Overwhelmingly, the majority of those interviewed stated that they loved Football. Several had previously played for the club, whilst others had familial connections: perhaps having been first taken to watch their local club by a parent and/or grandparent. A number were supporters who had originally been asked to ‘help out’, perhaps initially by selling raffle tickets or manning the turnstiles, and their role had developed from there. Some had first got involved through their children, playing for one of junior teams run by many clubs. In some instances there was evidence of a reaction to the commodification of Football, and the Premier League in particular. Non-League football – “real football” – was viewed as unpretentious by comparison, where supporters were more valued and not isolated from the players and club officials. An overwhelming sense of solidarity was also evident.

“If anything needs doing we all turn our hands to it. It’s like all clubs at this level; everybody does a bit of everything. People muck in and if you’re prepared to do a little bit, they warm to you. It’s a great atmosphere and you get the football thrown in for free” (Neil Speight, Secretary, East Thurrock United FC)

Other motivations were largely altruistic: wanting to make a difference for example, and “give something back”; whilst one volunteer described his “civic pride” when the club he volunteered for enjoyed a good run in the FA Cup. A couple of interviewees had been officially recognised for contributions within their local community: Mamun Chowdhury (Sporting Bengal United FC) and Lincoln Moses (Continental Star FC) both having received MBEs for their work with Asian and Black communities in East London and the West Midlands respectively. Continental Star for example, is a Social Enterprise and Registered Charity, using football as a vehicle to help those often marginalised and considered by others as hard to reach. As Moses himself stated: “At Continental Star, the ‘FC’ stands for Family Club”.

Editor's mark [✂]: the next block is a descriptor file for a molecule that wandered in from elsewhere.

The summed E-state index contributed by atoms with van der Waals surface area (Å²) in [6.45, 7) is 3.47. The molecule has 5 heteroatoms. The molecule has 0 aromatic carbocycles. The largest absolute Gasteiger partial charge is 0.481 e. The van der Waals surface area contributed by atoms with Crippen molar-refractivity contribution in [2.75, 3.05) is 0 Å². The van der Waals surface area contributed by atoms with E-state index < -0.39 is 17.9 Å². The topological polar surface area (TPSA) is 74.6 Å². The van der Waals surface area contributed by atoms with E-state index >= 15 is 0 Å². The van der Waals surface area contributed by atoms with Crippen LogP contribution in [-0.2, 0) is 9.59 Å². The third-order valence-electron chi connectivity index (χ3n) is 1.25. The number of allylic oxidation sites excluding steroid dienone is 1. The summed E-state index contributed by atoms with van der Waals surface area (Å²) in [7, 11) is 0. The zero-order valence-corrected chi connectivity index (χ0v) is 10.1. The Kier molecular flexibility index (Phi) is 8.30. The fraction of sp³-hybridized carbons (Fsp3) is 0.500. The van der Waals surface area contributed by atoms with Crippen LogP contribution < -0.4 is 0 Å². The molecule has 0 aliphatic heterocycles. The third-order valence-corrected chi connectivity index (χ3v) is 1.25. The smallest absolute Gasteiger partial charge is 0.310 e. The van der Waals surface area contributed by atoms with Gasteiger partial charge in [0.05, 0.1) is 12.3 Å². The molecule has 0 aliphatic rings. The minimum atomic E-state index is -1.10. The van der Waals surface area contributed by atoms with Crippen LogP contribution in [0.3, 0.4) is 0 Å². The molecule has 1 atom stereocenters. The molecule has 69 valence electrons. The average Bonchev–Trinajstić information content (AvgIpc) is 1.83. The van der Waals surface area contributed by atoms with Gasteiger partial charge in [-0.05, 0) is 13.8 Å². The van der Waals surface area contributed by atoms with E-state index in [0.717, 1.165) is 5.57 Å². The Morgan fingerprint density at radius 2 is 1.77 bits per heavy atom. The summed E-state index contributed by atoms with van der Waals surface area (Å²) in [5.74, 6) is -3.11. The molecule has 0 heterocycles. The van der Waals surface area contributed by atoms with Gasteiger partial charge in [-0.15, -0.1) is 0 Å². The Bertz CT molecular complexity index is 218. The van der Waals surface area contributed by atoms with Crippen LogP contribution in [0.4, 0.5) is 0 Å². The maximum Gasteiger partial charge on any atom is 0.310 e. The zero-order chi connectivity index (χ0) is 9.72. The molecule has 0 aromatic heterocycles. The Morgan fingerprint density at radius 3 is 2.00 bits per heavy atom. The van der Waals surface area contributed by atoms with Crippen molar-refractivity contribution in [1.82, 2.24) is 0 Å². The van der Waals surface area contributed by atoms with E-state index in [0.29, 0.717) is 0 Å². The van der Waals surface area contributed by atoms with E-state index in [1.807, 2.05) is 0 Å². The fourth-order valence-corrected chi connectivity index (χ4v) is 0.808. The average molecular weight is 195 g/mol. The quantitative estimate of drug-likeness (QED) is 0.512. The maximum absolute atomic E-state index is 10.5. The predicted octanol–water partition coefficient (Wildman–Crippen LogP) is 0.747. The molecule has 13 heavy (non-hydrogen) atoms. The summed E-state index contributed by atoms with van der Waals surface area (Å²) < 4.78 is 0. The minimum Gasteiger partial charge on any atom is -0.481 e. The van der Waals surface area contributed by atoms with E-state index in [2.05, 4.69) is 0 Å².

Love Not Money - Table 1 RolesThe number of roles was varied, with some taking on multiple tasks (Table 1). One volunteer described himself as a “General Dogsbody”. Whilst such a comment may have been tongue-in-cheek to some extent, it might also be interpreted as a sense of being under-valued and taken for granted.

There was evidence of volunteers ‘donating’ existing skills, ranging from administrative to groundkeeping and construction, to assist in the day-to-day running of the club. In some cases, new skills had been acquired through volunteering, arguably none more so than in the case of twins Brian and Roger Phillips of Corinthian-Casuals FC, who despite working for the Inland Revenue, and having no building experience, virtually built the Club’s ground single-handedly. Their story also highlights how individuals can be left to carry on once others lose interest:

“We were asked to come and give a hand one weekend, putting up a post and rail around the pitch. Then other jobs developed and we were roped in to help out with those. Everybody was very enthusiastic at the start but after a year or two it fell away and we were left to get on with it”.

The Phillips twins still volunteer seven days a week and take on multiple tasks on matchdays: “We do it because it makes a difference, but at the end of the day we wouldn’t do it if we didn’t enjoy it”.